Today was the worst. Add up unrealistic expectations, a messy house, unfinished projects, coat sleeves turned inside-out, tired kids and an even more tired mom, and we got a group of crying, screaming half-dressed small people in the garage by 11am.
The worst part was, I knew it was all my fault. I had over used my tv-as-distraction tool to get some things done. It was time to head to the gym as we always do. However, I had a project 97% finished and wanted that extra 15 minutes before we HAD to leave to finish it. For me to get that 15 minutes, the kids were going to have to get their own shoes on.
And use the potty.
All of these tasks have been formerly completed in record time by both 3 year olds with no issue… when it is their idea. However, this moment it was apparently beyond reasonable expectation. (It was my idea, after all.)
So there we were, a big mess of unmet expectations. The kids were crying, I was crying, the dog was whining, the wind was howling; we had a choir going. I chucked my jacket into the car with the proclamation my kids have heard too often: “you are driving my crazy!”
I know they hear it too much because I hear Evi repeating it often to her brother… with the same aggravation grating her voice that I hear in mine.
So as I bent to hook a carseat buckle, I stopped short and just said, “you are driving!” As if a preschooler behind the wheel is going to steer this chaotic mess back to sanity-station.
No, the kids should not be in the driver seat. And neither should I, in fact.
“God, would you take over here!?” I prayed.
“Build a fort, mama.” He whispered back.
My heart found hope in that simple prerogative. I abandoned the mission to get out of the house, embracing the stay-in-the-moment resolve instead.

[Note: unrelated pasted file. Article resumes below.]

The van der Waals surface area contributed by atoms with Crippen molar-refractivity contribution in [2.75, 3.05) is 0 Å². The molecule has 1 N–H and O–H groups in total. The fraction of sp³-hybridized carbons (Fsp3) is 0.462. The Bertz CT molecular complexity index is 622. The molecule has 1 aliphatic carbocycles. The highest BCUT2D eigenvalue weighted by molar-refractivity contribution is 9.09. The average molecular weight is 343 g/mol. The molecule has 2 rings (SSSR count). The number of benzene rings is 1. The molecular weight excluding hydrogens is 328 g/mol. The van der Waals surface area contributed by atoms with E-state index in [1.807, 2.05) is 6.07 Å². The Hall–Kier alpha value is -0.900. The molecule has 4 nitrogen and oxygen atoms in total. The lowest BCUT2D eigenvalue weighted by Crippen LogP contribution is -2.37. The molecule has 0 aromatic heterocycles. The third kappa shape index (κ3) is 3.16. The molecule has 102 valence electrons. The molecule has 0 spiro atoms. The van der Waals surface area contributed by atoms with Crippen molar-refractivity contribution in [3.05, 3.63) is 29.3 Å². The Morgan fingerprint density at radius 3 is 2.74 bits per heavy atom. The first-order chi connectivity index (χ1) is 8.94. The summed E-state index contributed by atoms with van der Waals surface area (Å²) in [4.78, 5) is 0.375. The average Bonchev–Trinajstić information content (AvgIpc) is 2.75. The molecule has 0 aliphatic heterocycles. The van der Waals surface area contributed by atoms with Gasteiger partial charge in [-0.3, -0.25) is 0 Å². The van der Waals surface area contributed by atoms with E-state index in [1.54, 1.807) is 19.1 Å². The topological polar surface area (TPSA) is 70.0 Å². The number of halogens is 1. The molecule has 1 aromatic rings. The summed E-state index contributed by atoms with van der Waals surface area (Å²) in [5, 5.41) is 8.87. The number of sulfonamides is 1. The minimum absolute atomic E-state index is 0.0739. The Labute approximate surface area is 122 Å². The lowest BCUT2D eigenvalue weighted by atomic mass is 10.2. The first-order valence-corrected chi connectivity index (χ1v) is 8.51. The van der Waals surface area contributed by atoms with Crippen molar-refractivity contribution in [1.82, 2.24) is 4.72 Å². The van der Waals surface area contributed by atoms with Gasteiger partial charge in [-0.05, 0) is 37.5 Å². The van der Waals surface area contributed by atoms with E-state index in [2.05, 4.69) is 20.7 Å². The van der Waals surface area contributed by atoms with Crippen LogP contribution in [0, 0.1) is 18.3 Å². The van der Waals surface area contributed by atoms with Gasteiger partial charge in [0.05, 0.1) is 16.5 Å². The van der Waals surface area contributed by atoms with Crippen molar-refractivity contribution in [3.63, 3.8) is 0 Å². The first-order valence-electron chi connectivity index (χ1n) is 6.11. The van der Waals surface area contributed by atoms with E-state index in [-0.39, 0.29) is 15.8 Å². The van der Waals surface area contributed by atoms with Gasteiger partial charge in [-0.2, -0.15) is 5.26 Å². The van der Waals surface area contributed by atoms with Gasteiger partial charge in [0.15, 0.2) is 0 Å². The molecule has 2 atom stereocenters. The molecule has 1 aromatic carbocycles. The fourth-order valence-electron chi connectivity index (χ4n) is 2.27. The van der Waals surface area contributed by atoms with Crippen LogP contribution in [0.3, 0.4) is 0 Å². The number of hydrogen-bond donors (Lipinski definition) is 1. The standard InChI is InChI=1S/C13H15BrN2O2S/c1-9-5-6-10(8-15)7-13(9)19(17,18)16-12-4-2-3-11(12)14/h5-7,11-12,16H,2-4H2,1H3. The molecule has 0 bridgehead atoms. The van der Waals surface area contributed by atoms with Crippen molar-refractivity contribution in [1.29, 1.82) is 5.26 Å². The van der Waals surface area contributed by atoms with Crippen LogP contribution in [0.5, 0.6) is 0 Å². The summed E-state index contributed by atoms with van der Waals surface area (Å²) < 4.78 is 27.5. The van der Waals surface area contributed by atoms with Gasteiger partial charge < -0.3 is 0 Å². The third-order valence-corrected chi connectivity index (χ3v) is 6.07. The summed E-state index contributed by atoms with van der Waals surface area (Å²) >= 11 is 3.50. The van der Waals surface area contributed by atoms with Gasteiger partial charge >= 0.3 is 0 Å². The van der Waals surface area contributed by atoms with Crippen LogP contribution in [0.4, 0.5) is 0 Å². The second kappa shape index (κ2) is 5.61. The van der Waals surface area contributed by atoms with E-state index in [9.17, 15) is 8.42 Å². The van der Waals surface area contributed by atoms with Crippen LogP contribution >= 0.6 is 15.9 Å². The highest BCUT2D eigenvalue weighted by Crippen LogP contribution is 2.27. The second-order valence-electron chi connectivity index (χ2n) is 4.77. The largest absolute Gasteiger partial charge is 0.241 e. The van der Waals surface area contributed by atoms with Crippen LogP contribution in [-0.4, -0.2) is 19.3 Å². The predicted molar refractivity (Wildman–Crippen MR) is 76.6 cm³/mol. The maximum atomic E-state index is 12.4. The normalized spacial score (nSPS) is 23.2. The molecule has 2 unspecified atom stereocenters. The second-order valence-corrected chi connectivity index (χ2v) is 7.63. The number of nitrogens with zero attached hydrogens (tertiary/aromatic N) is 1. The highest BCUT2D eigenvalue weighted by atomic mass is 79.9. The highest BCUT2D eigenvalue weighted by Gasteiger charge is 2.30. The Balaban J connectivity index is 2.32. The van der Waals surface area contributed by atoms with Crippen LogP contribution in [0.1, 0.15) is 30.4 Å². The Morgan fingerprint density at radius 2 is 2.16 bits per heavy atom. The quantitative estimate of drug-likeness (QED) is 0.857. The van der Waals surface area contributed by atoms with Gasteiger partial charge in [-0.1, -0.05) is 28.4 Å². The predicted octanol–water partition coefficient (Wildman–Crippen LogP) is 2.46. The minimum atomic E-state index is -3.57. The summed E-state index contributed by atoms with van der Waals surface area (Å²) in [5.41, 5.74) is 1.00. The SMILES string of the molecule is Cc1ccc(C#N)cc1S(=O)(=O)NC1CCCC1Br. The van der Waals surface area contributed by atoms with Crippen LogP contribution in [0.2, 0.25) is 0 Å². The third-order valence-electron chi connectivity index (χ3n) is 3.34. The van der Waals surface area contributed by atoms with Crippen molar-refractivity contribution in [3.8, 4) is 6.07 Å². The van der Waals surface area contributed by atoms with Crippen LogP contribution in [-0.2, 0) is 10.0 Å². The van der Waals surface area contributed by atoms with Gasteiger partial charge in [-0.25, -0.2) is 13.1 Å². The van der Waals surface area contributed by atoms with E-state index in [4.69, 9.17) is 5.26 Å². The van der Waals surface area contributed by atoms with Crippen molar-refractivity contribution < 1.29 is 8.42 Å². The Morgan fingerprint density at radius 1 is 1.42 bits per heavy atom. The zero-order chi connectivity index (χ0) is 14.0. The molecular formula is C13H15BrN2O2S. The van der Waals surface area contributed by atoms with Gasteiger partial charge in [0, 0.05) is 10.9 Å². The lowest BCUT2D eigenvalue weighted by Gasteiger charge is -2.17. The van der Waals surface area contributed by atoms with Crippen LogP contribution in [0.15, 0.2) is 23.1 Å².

I scooped the kids out of the car, gathered blankets, unrolled a few strands of Christmas lights, and hijacked our living room to stage our fort. I found a treasure chest in storage and filled it with up with books. The children were so excited about their new treasures. We cuddled in the close quarters of our blanket fort and breathed in the rhythmic words of children’s stories.
Tears turned to tickles. Sobs surrendered to warm snuggles. Frustration stepped aside when fun came in the room.
There in our fort, we all found shelter. The lights twinkled under the blankets, and their eyes twinkled under the covering of my affection. And my own heart rejoiced for the undeserved banner of love I receive from my own good, good Father. In that moment, I realized He makes a blanket fort of grace over me every day.
The tears I have now are drops of awe and gratitude.
Perhaps tomorrow I will prioritize a moment of intimacy with my kids earlier in the day. And in doing so, we might end up leaving the house a satisfied and whole group of people on our way to accomplishing something lovely or productive for the day.
That was not how this day began, but I continue to embrace the art of stay-present mothering. In fact, I think our living room full of floating blankets was the kind of lovely and productive we needed.
“Above all, keep loving one another earnestly, since love covers a multitude of sins.”
1 Peter 4:8 ESV
On the worst days, dear mama, let’s build a blanket forts for our kids, and snuggle them close under the blanket of grace God has built over us.
“He brought me to the banqueting house, and his banner over me was love.”
The Song of Solomon 2:4 ESV